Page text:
Spirit of freedom shines through with reading of challenged and banned books

Dennis Gosnell

Assignment Editor

Students, faculty, and staff assembled outside of the LRC Oct. 1 to participate in a banned books readout.

“Freedom to read” is the motto of Banned Books Week, a week in which individuals nationwide gather and participate in events that celebrate the First Amendment.

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Books that were read during the Readout and why they are challenged:

  • “The White Mans Bible by Ben Klassen” – “There are only 19 copies worldwide,” Brad Robison said.  Book talks about the eventual ascension of the supreme race, and the origination of the Church of Creation.
  • “A wrinkle in time” by Madeleine L’Engle- Accused of containing offensive language, and that it undermines religious beliefs and challenges individual’s idea of God.
  • “To Kill a Mockingbird” by Harper Lee– For it’s depiction of racist content, and other inappropriate imagery.
  • “The Diary of a Young Girl” by Anne Frank – Contains passages that were considered “sexually offensive,” as well as for the tragic nature of the book, which some felt might be “depressing” for young readers.
  • “The Giver” by Lois Lowry – Some of the most common objections were over violent and sexual scenes, infanticide, euthanasia, and “sexual awakening.”
  • “The Lorax” by Dr. Seuss – For being an allegorical political commentary. Specifically, it was banned in the Laytonville, California School District on grounds that this book “criminalizes the forestry industry.”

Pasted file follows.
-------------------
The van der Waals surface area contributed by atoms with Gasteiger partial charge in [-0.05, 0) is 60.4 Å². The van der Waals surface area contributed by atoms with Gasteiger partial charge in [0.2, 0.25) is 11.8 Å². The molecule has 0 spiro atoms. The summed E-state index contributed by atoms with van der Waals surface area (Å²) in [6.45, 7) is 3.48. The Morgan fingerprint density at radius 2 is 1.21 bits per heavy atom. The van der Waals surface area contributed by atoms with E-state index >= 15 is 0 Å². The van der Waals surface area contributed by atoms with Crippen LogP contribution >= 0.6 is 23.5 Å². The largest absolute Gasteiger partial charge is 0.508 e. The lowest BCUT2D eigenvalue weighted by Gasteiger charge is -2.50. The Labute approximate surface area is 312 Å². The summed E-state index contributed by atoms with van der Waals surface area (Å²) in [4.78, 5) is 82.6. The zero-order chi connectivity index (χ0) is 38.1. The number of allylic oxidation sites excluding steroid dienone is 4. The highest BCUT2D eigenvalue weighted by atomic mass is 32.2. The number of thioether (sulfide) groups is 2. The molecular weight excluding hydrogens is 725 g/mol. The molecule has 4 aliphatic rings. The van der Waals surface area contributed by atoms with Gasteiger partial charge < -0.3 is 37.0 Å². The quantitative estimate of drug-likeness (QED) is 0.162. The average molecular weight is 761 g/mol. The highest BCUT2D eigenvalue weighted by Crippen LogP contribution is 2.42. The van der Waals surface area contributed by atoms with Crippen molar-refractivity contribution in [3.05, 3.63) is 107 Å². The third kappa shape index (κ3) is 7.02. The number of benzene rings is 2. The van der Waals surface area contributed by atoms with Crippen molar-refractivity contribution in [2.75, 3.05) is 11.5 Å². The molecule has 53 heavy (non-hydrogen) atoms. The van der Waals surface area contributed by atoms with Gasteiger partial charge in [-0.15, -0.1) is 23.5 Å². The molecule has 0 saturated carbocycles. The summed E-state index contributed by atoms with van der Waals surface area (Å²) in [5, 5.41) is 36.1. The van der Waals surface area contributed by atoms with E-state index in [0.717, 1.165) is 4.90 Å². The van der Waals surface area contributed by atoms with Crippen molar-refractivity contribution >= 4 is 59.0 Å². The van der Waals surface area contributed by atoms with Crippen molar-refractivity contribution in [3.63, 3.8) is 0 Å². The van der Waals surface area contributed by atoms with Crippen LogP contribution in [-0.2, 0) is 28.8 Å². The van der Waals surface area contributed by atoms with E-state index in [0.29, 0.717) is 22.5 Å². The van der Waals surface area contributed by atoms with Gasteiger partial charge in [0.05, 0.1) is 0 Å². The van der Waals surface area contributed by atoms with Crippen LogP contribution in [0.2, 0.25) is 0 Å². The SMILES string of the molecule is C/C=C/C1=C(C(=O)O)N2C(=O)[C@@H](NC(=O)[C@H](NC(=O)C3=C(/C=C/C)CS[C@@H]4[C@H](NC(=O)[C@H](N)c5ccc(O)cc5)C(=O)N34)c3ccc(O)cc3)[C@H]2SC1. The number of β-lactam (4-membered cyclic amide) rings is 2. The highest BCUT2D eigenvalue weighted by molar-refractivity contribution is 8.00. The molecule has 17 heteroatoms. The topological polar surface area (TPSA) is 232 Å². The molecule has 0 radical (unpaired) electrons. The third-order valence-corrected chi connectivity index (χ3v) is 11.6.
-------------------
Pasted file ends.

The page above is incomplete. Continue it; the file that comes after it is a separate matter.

• “James and the Giant Peach” by Roald Dahl – Banned for being too scary for the targeted age group, mysticism, sexual inferences, profanity, racism, references to tobacco and alcohol, and claims that it promotes disobedience, drugs, and communism.
  • “Bridge to Terabitha” by Katherine Paterson – Challenged because children build an imaginary kingdom, promotes secular humanism and New Age religion.
  • “And Tango Makes Three” by Peter Parnell and Justin Richardson – Content promotes homosexuality.
  • “A Light in the Attic” by Shel Silverstein – “How Not To Have To Dry The Dishes” encourages kids to break the dishes so that they don’t have to wash them. “Little Abigail and the Beautiful Pony” was considered too morbid for children since it discusses death. And was criticized for mentioning supernatural themes, including demons, devils, and ghosts.
  • “Oh, The Places You Go” by Dr. Seuss – Inappropriate content for age group.

There will be another readout 12 p.m. Oct. 2 in front of the LRC, and it is another chance for students, faculty, and staff to participate in keeping the “Freedom to Read” alive.

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